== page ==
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IUPAC name 1,2-Bis(dimethylarsino)benzene
Other names diars o-Phenylenebis(dimethylarsine) DAS
Molecular formula C10H16As2
Molar mass 286.08
Appearance colourless liquid
Density 1.3992 g/cm3
Boiling point

97-101 °C (1.1 mm Hg)

Main hazards toxic
Except where noted otherwise, data are given for
materials in their standard state
(at 25 °C, 100 kPa)

Infobox disclaimer and references

1,2-Bis(dimethylarsino)benzene is the chemical compound with the formula C6H4(As(CH3)2)2. The molecule consists of two dimethylarsino groups attached to adjacent carbon centers of a benzene ring. It is a chelating ligand in coordination chemistry. This colourless oil is popularly abbreviated "diars."[1]

This organoarsenic compound is a bidentate ligand used in coordination chemistry. It was first described in 1939,[2] but was popularlized by R. S. Nyholm for its ability to stabilize metal complexes with unusual oxidation states and coordination numbers, e.g. TiCl4(diars)2. High coordination numbers arise because diars is fairly compact and the As-M bonds are long, which relieves crowding at the metal center.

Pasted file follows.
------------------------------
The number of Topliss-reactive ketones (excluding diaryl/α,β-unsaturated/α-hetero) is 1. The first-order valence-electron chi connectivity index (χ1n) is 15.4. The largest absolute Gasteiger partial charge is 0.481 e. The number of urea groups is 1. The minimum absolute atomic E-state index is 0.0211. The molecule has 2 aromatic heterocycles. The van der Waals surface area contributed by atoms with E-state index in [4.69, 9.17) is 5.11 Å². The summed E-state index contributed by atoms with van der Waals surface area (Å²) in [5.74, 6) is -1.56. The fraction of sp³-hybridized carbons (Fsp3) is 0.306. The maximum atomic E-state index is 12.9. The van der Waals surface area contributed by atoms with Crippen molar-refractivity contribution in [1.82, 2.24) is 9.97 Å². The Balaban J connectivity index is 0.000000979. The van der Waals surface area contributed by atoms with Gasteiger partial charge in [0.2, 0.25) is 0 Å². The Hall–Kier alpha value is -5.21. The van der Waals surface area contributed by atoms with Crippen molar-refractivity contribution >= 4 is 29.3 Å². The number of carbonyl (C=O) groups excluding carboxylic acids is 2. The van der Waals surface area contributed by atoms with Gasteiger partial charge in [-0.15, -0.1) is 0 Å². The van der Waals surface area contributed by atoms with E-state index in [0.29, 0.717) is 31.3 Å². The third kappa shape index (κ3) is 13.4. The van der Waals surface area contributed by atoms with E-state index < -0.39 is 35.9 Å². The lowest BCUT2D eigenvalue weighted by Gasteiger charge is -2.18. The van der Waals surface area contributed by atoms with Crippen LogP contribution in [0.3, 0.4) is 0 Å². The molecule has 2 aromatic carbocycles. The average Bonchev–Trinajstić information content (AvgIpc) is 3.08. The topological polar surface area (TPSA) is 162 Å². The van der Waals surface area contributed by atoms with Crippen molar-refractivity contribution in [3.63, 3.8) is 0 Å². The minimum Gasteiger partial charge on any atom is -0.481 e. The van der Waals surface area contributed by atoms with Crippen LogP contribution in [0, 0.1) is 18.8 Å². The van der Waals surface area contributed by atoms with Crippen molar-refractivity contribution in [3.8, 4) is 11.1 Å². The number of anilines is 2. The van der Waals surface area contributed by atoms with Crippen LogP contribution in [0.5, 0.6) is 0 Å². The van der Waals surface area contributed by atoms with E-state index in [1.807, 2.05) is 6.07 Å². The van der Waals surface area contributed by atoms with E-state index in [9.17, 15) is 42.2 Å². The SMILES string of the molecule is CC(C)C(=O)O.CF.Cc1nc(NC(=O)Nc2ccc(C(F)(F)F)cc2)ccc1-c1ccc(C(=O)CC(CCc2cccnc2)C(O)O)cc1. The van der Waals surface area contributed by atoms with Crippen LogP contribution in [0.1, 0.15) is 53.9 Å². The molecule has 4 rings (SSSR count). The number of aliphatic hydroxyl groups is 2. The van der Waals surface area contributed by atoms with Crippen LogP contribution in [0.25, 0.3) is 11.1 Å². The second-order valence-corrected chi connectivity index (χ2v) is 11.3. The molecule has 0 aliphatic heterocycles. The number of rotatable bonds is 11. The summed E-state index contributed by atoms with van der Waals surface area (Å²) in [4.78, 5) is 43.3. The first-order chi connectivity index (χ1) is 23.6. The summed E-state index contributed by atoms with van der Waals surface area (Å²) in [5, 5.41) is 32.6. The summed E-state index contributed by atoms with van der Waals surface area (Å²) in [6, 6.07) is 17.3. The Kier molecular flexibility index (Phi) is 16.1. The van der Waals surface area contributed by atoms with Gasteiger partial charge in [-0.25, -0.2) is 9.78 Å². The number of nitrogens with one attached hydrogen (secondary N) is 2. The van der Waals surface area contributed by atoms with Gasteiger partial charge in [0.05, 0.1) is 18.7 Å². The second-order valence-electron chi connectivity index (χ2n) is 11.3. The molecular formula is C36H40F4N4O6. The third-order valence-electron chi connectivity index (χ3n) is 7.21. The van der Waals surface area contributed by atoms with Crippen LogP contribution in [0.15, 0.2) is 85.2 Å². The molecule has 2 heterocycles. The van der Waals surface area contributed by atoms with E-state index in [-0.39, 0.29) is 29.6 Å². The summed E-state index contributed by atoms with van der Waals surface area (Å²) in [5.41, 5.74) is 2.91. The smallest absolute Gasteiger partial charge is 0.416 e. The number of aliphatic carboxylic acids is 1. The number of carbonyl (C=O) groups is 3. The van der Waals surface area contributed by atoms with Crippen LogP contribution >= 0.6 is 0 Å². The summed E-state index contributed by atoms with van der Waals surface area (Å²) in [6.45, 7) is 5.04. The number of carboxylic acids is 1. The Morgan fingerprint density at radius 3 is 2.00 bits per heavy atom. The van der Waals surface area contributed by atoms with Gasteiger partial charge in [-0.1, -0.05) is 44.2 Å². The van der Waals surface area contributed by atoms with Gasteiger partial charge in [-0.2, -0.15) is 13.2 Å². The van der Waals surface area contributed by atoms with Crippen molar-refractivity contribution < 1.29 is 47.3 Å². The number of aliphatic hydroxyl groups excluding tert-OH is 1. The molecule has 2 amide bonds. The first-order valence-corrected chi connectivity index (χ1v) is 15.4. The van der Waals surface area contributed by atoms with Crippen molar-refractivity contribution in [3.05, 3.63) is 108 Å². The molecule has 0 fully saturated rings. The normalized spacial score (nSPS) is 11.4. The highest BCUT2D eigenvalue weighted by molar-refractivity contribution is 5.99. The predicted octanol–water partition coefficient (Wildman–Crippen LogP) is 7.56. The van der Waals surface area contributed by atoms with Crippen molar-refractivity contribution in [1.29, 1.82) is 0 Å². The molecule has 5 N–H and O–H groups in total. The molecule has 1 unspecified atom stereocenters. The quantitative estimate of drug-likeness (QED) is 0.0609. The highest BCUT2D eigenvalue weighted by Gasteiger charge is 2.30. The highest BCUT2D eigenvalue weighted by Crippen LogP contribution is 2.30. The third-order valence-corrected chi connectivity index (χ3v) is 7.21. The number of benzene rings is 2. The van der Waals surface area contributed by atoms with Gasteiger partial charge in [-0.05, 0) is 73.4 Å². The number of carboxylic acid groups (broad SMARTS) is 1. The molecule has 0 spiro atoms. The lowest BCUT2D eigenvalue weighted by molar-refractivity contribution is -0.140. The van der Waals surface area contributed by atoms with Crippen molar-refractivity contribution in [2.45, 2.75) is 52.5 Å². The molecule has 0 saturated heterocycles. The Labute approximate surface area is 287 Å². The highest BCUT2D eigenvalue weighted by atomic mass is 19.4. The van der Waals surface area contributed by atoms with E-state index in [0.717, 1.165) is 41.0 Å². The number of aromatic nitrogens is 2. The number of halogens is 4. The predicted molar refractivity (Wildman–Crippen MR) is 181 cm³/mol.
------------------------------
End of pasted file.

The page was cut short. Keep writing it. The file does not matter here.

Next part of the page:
Diars is prepared by the reaction of ortho-dichlorobenzene and sodium dimethylarsenide:[3]

C6H4Cl2 + 2 NaAs(CH3)2 → C6H4(As(CH3)2)2 + 2 NaCl

Related, but non-chelating organoarsenic ligands include triphenylarsine and trimethylarsine. Work on diars led to the development of the chelating diphosphine ligands such as dppe, which are now prevalent in homogeneous catalysis.

Oxygen quickly converts diars to the dioxide, C6H4(As(CH3)2O)2, thus samples must be handled with the exclusion of air.


  1. Holleman, A. F.; Wiberg, E. "Inorganic Chemistry" Academic Press: San Diego, 2001. ISBN 0-12-352651-5.
  2. Chatt, J.; Mann, F. G. "The Synthesis of Ditertiary Arsines. Meso- and Racemic Forms of Bis-4-Covalent-Arsenic Compounds" Journal of the Chemical Society, 1939, 610 - 615. doi:10.1039/JR9390000610
  3. Feltham, R. D.; Silverthorn, W. "o-Phenylenebis(dimethylarsine)" Inorganic Syntheses 1967, volume X, 159-164.